“Well, what time has elapsed since my mother was born? Nay- what is it I am calling her ‘Mother’ I mean the baby”, asks Rangamma. Perhaps that is a proud and blessed moment for her. “It is about six hours, Madam”, answers Nagamma and continues to remark: “Your child opened her eyes and the Sun is severe. I have been immensely happy. I had the unique experience a little while ago”. With these words Na gamma takes the baby into her arms and goes to the backyard to give her a bath. She takes her towards the kitchen saying:
“Will you give water for my Mother?”
“You have brought the newborn to the kitchen side! Will this not be polluted? Go that side and I shall get you water”, so saying Kanakamma sprinkles holy water. Fondling the child after the bath she says, I am afraid of drying you up with a towel lest your tiny feet and hands should come away.” She also informs her brother Sita pati that “Mother is white like a roll of cotton,” implying there is the fair complexion and purity but delicate nature of the baby.
“What have the former children done with their sturdy nature? All this is a matter of paying back one’s debt,” speaks Sitapati dejectedly.
Sleeping peacefully in the hands of Kanakamma, Mother seems to reply that “Life itself is a debt.” These words ring in his mind, but he satisfies himself that this is only a feeling of his own mind.
It is now twelve noon and the neighbors gather to felicitate them on the birth of the new baby.
“Well, a daughter-in-law is born for you?”, they caiole Kanakamma.
“No, my friends, What I thought earlier did not come through. Man proposes and God disposes. Moreover this girl cannot be my daughter-in- law as she is too young.”
“This girl will be your daughter-in-law without fail and a difference of ten years in age is not too much…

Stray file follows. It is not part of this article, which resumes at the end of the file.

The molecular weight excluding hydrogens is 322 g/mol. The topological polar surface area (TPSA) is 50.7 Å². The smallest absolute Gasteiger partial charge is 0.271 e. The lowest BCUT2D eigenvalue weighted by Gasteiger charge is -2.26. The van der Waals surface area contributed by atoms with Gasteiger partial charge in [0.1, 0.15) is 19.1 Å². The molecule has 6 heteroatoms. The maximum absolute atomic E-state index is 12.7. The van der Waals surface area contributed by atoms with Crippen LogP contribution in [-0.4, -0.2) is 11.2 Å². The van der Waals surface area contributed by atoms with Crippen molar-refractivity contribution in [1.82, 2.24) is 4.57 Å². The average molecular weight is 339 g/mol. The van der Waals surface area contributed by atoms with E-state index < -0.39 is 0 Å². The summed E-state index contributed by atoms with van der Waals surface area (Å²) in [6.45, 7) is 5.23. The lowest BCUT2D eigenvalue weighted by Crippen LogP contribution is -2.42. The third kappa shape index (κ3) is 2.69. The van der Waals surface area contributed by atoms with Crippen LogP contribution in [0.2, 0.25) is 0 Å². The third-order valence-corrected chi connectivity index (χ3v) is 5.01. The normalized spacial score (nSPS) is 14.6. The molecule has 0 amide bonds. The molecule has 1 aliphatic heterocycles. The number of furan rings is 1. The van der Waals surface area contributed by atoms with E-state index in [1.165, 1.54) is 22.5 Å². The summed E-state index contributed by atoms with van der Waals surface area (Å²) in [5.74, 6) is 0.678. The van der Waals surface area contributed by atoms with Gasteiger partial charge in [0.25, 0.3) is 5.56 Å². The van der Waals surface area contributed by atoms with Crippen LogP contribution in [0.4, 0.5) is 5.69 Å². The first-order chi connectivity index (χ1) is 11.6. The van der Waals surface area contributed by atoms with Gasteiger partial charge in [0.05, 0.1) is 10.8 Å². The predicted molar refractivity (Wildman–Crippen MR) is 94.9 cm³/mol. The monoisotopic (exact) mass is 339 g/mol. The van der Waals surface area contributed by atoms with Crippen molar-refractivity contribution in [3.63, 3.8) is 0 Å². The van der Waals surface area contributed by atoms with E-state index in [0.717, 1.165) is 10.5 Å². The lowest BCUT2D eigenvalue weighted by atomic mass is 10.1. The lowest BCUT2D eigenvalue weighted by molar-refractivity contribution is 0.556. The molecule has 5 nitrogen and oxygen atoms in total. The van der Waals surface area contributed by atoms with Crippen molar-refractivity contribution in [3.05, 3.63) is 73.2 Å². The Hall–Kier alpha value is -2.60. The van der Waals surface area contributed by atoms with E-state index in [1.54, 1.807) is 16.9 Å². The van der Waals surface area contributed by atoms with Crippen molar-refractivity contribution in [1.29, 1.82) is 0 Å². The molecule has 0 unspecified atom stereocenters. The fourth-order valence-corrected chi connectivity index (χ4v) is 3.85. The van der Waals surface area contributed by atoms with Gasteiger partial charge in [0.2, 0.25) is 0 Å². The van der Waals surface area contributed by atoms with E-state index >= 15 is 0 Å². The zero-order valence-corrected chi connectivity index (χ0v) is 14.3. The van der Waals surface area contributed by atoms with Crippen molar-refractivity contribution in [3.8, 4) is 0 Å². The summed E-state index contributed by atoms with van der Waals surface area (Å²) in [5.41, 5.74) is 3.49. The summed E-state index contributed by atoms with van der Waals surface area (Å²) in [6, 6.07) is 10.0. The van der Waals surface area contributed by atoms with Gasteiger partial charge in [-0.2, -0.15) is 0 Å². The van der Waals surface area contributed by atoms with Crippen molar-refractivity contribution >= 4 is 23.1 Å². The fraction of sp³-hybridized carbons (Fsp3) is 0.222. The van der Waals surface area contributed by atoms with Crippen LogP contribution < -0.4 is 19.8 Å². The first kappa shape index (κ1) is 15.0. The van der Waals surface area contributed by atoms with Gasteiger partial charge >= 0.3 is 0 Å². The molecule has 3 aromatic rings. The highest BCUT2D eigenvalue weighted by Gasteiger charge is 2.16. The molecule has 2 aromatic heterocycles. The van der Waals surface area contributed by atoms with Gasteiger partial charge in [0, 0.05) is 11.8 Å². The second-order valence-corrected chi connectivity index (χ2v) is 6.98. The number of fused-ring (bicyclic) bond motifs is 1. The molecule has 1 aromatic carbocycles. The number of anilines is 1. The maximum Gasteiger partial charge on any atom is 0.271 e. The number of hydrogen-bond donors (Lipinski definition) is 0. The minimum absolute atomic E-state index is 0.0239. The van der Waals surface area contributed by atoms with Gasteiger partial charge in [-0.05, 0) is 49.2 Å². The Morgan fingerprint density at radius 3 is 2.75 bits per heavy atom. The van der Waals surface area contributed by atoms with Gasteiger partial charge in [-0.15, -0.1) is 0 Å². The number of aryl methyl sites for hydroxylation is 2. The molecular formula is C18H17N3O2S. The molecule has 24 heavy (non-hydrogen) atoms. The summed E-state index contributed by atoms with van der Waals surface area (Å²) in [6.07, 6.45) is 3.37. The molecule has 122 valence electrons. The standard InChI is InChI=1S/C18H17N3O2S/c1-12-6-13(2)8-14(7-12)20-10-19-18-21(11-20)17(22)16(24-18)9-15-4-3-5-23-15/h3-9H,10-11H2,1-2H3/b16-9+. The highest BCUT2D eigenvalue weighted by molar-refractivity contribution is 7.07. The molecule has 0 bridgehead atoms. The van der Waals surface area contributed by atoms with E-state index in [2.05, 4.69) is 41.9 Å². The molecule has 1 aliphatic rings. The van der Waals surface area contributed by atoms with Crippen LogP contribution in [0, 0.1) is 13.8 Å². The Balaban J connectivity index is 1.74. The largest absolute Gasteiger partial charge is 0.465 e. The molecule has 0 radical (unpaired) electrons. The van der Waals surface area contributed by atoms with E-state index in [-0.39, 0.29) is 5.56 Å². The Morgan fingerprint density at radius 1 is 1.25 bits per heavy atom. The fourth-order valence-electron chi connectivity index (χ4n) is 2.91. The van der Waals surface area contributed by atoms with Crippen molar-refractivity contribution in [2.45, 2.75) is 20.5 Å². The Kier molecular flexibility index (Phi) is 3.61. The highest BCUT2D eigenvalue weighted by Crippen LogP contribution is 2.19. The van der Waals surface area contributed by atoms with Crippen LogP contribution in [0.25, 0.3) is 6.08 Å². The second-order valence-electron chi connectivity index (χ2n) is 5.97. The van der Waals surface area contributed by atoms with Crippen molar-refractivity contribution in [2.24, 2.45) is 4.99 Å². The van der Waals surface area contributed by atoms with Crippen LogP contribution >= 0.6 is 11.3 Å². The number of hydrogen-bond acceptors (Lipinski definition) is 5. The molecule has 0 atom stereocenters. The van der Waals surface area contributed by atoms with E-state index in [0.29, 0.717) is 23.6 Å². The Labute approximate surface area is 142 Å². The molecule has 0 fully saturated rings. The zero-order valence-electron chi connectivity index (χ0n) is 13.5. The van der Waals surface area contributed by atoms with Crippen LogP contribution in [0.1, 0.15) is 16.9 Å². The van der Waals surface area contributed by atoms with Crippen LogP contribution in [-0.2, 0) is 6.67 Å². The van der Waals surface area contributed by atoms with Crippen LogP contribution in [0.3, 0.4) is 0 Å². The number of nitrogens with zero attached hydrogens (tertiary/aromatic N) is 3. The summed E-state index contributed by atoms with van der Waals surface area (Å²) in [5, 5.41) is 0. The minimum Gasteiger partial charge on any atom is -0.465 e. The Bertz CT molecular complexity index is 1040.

If it is ordained so, it will happen,” they assure her.
“Of Course that is true. Nay, enough of it, I have come to this Brahmanandam family,” photo-phones Kanakamma.
“The baby is not fed so far,” so saying Kanakamma gives her own milk to the child. She continues, “My milk is good, I think it will not spoil her health.”
“How good your milk is! It is truthful. Please give it to the child daily,” entreats Ran- gamma.
“Oh, then my boy will not be able to get good feeding,” argues Bamma. (Kanakamma)
“Your boy will have milk from me and you can feed my daughter with yours.”
“Your girl can relish my milk but my boy cannot tolerate yours,” replies Kanakamma.
As Kanakamma feeds the baby, she feels that the baby is her own. As though to confirm the feeling, the girl nods her head. Kanakamma doubts with delight whether the child has read her mind. But she contents herself with the idea that the child nodded its head due to weakness.
You have not given the baby castor oil. Hence due to dirt in the belly, she nodded her head. You can give it after an hour,” advises Kanakamma.
With all tenderness and affection Kanakamma strokes the cheeks of the girl, asking her to sleep. Turning towards Rangamma she says “Turn towards the child and lie down.”
“Whenever I turned towards the new born they passed away. So it is good, if Mother turns towards me, so that she will live,” sentimentally replies Ran gamma.
“Your back should not turn to the child, and I think you know the tale of Vennamma,” cautions Kanakamma.
Then Koti, the midwife, is kept by the side of the cot and Kanakamma goes away.